LIMA, N.Y. — With the rise of work-from-home opportunities, some trade jobs are being affected. Now a local business owner is looking to teach the next generation a new skill. 

Kenneth Gray and his team are busy at John Bailey Custom Furniture in Lima.

What You Need To Know

  • Federal funding was given to organizations to keep trade jobs alive

  • A business owner is struggling to find people interested in learning how restore furniture

  • YouthBuild is looking to help young adults between 18-24 years old

"We do refinishing, restoration, upholstery, custom wood making, building, you name it, we do it," said Gray, who owns the business.

Ken's passion for restoring old treasured furniture into works of art goes back 20 years. Unfortunately, he says the late 19th-century past time is starting to lose its appeal.

"Furniture restoration or woodworking in this term, is upholstery becoming a dying art," said Gray. "There are not too many people in our generation around right now that want to continue this."

Money received from the federal government might change that. The city of Rochester received a little over $200 million in funding through the American Rescue Plan Act. YouthBuild is a nonprofit organization that received a piece of that funding to continue the work of teaching the next generation life skills with the potential of connecting them with employers.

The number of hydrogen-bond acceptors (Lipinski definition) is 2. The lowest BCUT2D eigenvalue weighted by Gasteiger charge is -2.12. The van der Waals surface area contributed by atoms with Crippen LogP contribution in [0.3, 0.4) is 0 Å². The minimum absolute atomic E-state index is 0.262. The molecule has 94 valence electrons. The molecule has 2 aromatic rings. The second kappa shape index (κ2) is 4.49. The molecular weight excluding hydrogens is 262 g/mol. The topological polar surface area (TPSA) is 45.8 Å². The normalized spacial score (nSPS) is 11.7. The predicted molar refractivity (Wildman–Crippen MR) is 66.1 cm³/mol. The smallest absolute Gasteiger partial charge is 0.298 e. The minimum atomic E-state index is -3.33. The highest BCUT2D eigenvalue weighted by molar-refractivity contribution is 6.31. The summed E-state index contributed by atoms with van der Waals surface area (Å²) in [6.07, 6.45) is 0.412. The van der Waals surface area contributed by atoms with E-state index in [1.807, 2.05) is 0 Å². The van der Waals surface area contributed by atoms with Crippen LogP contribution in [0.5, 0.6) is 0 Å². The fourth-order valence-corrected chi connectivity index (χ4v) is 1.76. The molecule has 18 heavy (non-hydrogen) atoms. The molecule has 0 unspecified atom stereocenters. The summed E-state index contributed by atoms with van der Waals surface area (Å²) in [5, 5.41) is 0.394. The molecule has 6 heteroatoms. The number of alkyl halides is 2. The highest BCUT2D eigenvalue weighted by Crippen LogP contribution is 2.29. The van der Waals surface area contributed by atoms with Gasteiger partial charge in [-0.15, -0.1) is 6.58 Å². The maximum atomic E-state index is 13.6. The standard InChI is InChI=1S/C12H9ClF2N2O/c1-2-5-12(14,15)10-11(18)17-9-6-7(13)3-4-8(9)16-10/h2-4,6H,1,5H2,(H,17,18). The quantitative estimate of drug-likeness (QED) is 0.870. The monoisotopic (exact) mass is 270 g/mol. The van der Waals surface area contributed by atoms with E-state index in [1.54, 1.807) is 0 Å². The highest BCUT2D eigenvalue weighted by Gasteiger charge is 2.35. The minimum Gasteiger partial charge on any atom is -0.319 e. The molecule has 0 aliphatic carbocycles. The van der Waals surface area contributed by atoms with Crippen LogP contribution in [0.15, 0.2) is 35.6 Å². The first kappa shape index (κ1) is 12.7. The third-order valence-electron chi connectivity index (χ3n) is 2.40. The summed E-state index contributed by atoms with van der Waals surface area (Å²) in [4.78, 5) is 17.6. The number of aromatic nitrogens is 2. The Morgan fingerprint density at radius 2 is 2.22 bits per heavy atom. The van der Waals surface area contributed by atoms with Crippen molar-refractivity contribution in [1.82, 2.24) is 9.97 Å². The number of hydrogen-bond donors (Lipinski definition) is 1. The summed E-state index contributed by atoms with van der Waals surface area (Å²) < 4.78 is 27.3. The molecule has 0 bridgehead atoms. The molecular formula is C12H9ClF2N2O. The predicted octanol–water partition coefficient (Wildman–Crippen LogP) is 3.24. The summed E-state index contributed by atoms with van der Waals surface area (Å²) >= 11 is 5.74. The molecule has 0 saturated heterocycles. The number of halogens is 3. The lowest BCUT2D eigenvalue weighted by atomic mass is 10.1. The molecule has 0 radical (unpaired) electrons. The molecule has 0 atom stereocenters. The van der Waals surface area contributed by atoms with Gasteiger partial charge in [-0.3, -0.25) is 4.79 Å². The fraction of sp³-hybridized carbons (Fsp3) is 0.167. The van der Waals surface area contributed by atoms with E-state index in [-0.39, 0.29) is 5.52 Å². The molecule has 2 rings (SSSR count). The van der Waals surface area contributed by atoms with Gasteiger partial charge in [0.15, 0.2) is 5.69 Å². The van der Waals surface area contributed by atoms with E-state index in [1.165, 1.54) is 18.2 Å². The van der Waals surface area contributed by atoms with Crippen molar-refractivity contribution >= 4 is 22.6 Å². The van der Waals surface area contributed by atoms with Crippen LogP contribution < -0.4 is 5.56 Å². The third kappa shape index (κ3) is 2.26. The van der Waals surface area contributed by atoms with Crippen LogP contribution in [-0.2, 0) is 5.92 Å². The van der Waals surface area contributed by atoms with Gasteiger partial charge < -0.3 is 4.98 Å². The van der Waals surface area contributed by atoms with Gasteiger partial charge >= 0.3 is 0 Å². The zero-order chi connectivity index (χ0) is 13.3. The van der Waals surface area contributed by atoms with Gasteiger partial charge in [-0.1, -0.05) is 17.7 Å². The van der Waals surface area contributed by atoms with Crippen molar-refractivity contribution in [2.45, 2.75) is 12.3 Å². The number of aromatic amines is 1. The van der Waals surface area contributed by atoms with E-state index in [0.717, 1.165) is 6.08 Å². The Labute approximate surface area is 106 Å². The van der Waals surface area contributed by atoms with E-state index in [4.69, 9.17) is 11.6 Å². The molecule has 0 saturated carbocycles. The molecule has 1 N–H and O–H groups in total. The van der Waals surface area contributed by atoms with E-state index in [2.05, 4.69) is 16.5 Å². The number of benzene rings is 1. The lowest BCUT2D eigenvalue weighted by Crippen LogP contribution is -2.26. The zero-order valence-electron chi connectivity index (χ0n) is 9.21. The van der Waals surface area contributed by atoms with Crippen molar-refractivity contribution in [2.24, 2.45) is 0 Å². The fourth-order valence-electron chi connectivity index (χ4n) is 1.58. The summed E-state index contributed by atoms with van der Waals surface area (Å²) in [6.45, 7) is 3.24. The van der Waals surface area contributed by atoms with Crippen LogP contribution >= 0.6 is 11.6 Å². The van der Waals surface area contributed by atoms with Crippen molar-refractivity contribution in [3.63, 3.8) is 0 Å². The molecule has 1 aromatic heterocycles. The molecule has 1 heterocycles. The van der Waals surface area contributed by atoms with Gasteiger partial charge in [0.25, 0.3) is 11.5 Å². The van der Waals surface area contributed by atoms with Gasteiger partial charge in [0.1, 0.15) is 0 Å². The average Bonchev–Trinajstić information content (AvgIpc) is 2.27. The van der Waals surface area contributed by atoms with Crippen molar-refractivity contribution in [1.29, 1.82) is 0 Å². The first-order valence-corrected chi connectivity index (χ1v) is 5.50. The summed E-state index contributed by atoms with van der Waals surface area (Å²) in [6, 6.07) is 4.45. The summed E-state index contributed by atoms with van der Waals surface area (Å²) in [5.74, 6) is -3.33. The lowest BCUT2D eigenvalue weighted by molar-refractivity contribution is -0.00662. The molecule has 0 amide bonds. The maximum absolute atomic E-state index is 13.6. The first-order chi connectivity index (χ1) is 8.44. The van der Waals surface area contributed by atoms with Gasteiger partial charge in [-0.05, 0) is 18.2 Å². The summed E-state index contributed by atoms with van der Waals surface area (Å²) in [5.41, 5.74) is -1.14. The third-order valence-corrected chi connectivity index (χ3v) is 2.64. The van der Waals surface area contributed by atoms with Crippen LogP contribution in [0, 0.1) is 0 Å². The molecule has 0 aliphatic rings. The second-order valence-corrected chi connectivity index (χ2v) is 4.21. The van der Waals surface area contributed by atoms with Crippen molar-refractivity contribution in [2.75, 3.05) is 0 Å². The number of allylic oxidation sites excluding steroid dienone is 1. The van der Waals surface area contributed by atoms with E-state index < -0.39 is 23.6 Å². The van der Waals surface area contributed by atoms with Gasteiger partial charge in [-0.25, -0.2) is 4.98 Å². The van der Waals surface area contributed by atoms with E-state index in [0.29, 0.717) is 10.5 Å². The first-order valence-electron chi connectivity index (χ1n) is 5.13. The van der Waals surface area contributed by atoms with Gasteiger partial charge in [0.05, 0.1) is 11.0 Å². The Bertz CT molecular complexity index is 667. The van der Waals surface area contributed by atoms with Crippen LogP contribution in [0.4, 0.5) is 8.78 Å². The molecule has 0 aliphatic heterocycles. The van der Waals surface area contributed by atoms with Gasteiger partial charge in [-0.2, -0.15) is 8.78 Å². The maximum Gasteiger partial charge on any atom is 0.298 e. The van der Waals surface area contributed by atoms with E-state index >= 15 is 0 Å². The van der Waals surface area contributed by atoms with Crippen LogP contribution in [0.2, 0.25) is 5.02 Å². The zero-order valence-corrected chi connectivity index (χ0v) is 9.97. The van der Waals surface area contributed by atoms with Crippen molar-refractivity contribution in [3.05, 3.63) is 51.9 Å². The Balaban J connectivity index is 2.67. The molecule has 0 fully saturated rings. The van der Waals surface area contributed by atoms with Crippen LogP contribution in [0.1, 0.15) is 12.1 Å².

"So a lot of students don't necessarily have an interest in the trade but come through our program because they are getting help with resume writing and a network of employers," said Nicolas Brown, YouthBuild construction skills instructor. "Regardless of their interests, when they leave our program, we are doing everything we can do to get them employed."

"We were pushed into going to college or getting an office job," said one worker at John Bailey Custom Furniture. "These things were kind of like, 'oh you don't want to do that.' We're finding it is very fulfilling and there is a lot of creativity in this job."

So why is furniture restoration a dying art? Perhaps a lack of attention span or maybe it's a lack of interest. Either way, Ken still has hope that one day someone will see the beauty in restoring something old.

"My hope for the future is to be able to keep on performing the restorations and processes that we do and be able to teach the next generation about this," he said.